-they breed for a purpose, and that purpose includes a great temperament, long term soundness, good conformation and functionality in the target discipline. Last on that list should be looks/color

-they use their horses, and know what they are talking about. Its pretty hard for someone to sell something they know nothing about(trust me, I'm in sales), So if you go to talk to a breeder who claims to produce the countries best cutters but they've never chased a cow in their life and have no proof, other than a pedigree, that the horse is capable, run the other way.

-They care about the horses. A good breeder should ask you lots of questions about your needs, wants and goals to help match you with the best horse possible. The horses will also be in good condition. I'm not talking necessarily about pampered show ponies, but they should be in decent condition with proper fencing and housing and reasonably clean. There should not be sick horses, filthy pens or stalls or horses kept in inadequate pens. Overall the animals should be happy and well cared for.

Ideally you should be able to see some horses that they've raised to adulthood and most will volunteer stories of the successes and various horses they've produced.
Except in most cases the buyer never listens to breeder and insist they can handle the reasons you're telling them it's not a good match. I ended up buying two horses back because of the very things I told them they wouldn't like about the horse. And it wasn't because they weren't good horses just ones that would take advantage if you wanted them to be your pampered pet instead of a horse.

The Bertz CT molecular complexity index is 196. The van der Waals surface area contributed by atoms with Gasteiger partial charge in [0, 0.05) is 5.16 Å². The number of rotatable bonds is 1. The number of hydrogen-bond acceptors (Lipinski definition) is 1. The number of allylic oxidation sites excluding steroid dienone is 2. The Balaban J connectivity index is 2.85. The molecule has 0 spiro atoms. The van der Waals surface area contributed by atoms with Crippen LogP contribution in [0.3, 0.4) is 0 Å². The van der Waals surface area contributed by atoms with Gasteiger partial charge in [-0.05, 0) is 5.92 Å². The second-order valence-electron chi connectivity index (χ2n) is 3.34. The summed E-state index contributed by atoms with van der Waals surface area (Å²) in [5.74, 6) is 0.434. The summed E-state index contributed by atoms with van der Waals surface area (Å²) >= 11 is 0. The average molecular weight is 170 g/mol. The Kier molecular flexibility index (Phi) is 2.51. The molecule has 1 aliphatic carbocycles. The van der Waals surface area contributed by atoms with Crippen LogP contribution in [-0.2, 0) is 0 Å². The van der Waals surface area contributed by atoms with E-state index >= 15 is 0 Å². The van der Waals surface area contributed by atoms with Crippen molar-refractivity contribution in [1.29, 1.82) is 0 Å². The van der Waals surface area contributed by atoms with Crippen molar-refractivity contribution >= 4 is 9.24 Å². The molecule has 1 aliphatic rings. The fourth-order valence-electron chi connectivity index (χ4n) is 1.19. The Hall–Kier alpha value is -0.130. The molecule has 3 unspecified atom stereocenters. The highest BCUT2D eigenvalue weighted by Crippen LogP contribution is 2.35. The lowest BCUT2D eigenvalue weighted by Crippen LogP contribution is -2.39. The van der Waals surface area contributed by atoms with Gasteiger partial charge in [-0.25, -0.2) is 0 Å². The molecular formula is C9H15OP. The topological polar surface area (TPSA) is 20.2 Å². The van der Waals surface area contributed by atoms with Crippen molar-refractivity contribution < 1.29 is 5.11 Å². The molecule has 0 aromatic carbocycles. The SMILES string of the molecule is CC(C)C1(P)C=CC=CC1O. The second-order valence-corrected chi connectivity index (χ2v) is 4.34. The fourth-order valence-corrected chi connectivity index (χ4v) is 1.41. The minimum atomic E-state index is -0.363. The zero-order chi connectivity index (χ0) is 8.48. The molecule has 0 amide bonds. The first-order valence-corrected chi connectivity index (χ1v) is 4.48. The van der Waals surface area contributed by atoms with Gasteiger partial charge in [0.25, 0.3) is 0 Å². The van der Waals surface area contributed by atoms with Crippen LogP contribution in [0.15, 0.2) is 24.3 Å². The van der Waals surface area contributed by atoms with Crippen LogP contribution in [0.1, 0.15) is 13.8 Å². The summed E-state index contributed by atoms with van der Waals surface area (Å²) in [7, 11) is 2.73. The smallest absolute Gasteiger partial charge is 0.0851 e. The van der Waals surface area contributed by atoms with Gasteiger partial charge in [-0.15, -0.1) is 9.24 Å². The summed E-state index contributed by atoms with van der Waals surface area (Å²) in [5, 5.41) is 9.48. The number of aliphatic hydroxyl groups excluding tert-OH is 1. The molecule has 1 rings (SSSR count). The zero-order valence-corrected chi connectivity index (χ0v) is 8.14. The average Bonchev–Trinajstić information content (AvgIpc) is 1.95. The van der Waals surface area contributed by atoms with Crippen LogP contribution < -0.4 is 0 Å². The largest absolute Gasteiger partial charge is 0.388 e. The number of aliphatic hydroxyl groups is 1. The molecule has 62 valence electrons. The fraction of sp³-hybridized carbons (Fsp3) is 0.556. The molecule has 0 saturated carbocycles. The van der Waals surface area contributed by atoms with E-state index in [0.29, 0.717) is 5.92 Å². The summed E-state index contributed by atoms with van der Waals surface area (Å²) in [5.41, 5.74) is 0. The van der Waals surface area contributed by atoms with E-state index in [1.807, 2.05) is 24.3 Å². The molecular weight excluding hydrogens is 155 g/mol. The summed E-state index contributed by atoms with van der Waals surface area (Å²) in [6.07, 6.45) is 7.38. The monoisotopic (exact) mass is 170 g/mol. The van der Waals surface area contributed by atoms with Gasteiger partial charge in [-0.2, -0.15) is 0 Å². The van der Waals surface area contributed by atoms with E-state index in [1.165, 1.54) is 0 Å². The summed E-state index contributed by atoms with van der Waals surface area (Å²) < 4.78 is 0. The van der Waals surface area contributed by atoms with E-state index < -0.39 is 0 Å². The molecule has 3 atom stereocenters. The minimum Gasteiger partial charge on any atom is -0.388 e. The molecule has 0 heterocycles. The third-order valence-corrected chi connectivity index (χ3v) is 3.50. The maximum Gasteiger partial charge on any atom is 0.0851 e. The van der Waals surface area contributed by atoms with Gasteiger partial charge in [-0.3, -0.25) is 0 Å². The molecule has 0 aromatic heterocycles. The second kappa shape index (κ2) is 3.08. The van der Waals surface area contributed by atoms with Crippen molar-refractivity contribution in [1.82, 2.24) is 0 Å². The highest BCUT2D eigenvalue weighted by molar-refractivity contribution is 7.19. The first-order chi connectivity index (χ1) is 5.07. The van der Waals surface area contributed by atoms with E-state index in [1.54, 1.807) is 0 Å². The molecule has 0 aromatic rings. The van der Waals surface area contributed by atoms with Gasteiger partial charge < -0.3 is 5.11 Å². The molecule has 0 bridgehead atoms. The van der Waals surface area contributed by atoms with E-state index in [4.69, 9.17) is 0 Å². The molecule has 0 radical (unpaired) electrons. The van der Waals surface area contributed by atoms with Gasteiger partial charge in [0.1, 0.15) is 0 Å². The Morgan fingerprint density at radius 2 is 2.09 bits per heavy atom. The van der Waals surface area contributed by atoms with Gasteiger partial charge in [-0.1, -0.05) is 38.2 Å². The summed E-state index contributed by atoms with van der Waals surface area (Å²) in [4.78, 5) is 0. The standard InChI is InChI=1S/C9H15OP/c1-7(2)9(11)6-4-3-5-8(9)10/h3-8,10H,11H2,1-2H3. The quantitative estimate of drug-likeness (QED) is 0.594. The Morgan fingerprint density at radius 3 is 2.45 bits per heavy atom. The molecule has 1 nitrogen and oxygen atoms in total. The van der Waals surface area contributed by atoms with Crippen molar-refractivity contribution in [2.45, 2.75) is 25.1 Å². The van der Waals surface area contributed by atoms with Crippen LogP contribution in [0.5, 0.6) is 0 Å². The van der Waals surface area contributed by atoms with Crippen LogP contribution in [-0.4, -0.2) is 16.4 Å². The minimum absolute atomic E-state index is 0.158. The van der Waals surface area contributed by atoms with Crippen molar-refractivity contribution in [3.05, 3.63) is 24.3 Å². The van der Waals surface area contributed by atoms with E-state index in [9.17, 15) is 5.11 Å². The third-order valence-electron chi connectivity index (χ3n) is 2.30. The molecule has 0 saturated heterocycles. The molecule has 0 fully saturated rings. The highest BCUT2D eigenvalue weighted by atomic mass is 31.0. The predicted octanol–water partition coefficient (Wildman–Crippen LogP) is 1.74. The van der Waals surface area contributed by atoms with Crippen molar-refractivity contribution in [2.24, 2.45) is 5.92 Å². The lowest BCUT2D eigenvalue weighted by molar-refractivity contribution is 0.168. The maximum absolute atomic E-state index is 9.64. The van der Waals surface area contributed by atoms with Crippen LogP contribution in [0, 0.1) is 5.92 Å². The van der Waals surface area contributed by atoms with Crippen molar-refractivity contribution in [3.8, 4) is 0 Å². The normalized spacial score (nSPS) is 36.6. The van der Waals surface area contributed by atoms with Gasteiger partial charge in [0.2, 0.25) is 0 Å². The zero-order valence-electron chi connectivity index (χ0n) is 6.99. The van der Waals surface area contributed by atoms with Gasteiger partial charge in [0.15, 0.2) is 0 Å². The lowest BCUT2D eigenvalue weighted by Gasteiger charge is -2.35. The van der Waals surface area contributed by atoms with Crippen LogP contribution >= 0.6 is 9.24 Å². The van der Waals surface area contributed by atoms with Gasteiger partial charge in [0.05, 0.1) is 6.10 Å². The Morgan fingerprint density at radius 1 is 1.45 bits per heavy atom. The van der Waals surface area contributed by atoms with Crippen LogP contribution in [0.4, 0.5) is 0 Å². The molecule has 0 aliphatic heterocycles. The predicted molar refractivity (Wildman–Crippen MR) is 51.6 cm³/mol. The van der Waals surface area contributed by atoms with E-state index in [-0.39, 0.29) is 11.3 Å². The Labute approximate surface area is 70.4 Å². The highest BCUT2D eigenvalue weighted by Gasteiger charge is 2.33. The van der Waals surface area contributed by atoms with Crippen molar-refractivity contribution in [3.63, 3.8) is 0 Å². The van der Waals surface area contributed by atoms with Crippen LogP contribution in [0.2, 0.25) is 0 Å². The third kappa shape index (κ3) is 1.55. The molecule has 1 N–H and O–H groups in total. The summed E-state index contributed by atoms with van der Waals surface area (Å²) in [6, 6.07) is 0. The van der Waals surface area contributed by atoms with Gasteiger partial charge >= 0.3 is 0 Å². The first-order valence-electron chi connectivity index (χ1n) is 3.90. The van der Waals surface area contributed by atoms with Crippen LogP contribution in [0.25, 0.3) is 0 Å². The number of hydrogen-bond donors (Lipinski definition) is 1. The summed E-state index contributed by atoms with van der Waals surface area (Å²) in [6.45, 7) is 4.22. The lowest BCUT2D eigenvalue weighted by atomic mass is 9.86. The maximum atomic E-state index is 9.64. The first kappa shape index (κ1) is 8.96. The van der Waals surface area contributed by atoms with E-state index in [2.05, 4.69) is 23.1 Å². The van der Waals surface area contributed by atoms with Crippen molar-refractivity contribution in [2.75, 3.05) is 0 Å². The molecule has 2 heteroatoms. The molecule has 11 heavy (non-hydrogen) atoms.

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post #8 of 15 Old 08-02-2014, 02:24 PM
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In addition to what the above posters said; it is very important the horses bred have a purpose and a market where they have value. This means in addition to being good in breed type, conformation, temperament, athletic ability and trainability, they are filling a need in the horse market. If you can't swing a dead cat without hitting a trail horse for sale, breeding for trail horses isn't a good marketing plan. There needs to be something about your horses that make them valuable, should you intend or need to sell them.
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post #9 of 15 Old 08-03-2014, 01:49 PM